Wort Shrinkage - no effect on water volumes?

Discussion in 'Recipe Editor' started by GPNewbrew, Jul 8, 2020.

  1. GPNewbrew

    GPNewbrew New Member

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    Why do we enter a value for Wort Shrinkage in the equipment profile? I have varied this number between zero and 10 percent, and it has no impact on the water calcs? Is this a bug or is it acting correctly? If it doesn't change anything, why make it an entry in the profile?

    I notice that when I add a percentage for wort shrinkage (say 4%) in Beersmith, it changes my water requirements, adding more water to my overall requirements.

    What is correct? Should I add a Misc loss in the profile to make up for this?

    Thanks, Bierbrur1
     
  2. Nosybear

    Nosybear Well-Known Member

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    If I understand correctly, it's applied when you create a recipe. If you change it afterward, well, Priceless, this is a behavior that might need looking into...
     
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  3. GPNewbrew

    GPNewbrew New Member

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    Not sure where you are trying to get to with your comment about changing it afterward; I made no mention of that!.

    You can enter 0, and it doesn't affect your water calcs or mash. The same when you set it at 10%. The way I figure it, the setting only tries to relate that the wort will be 4% more in volume (Assuming a 4% setting) when its heated up close to boiling.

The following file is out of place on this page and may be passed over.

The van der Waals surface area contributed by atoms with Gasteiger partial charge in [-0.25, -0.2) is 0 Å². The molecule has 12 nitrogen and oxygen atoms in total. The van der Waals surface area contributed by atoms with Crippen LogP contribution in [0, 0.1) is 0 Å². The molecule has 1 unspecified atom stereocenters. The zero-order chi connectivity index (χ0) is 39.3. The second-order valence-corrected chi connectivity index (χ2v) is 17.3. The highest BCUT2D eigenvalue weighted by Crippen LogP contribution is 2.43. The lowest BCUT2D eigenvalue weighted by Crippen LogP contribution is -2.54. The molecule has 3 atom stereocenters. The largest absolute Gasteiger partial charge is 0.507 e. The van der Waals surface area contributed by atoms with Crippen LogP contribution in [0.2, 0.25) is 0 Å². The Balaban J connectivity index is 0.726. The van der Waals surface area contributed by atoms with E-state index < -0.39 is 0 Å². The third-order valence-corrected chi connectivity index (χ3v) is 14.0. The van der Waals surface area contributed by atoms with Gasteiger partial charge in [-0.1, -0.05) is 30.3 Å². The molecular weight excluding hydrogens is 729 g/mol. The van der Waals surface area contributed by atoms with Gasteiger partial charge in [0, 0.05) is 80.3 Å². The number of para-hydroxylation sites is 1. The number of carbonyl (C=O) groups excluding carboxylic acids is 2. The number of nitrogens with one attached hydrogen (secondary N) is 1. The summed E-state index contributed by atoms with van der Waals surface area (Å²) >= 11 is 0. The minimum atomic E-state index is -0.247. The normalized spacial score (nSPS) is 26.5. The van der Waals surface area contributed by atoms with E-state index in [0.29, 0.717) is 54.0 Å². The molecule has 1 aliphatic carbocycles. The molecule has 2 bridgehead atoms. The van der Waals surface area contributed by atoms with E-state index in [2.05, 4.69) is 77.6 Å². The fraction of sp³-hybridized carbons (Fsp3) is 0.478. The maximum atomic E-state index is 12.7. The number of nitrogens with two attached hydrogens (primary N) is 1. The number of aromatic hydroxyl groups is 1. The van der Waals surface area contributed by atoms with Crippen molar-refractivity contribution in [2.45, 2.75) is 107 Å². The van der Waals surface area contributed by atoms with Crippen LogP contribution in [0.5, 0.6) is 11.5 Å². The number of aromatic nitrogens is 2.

4. Pricelessbrewing

    Pricelessbrewing QA Software Tester
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    @Yooper Do you know what this setting affects? I'm with @GPNewbrew, I don't think it matters for recipe builder, QWR, and brew sessions have their own temp correction so IDK where this comes into play.
     
  5. Yooper

    Yooper Administrator
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    Boy, that's a new one on me.

    I think it does matter if you're taking your measurements hot vs cold, but in the water requirements it doesn't matter. That's because if you have 4% wort shrinkage when hot, you still draw your water cold and end with cooled wort, so it doesn't come into play. does that make sense?
     
  6. Nosybear

    Nosybear Well-Known Member

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    I don't see it as a factor because you are measuring water cold when you are adding it, your final volume is cold so all the shrinkage - it's real - from boil to fermentor is merely returning hot wort to cold. I can see it used in measuring the difference between post-boil (hot) and fermentor (cold) volumes. 5 gal cold would be 5 gal plus 3.2 ounces hot, too little for me to measure.
     
  7. Pricelessbrewing

    Pricelessbrewing QA Software Tester
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    It obviously matters in reality, but I don't think that user setting is actually being used anywhere.

    Fwiw my biab calculator uses engineering toolboxes thermal expansion curve for any temp correction, similar to the formula the brew session correction uses for volumes, but more accurate as the bf formula is linear I believe.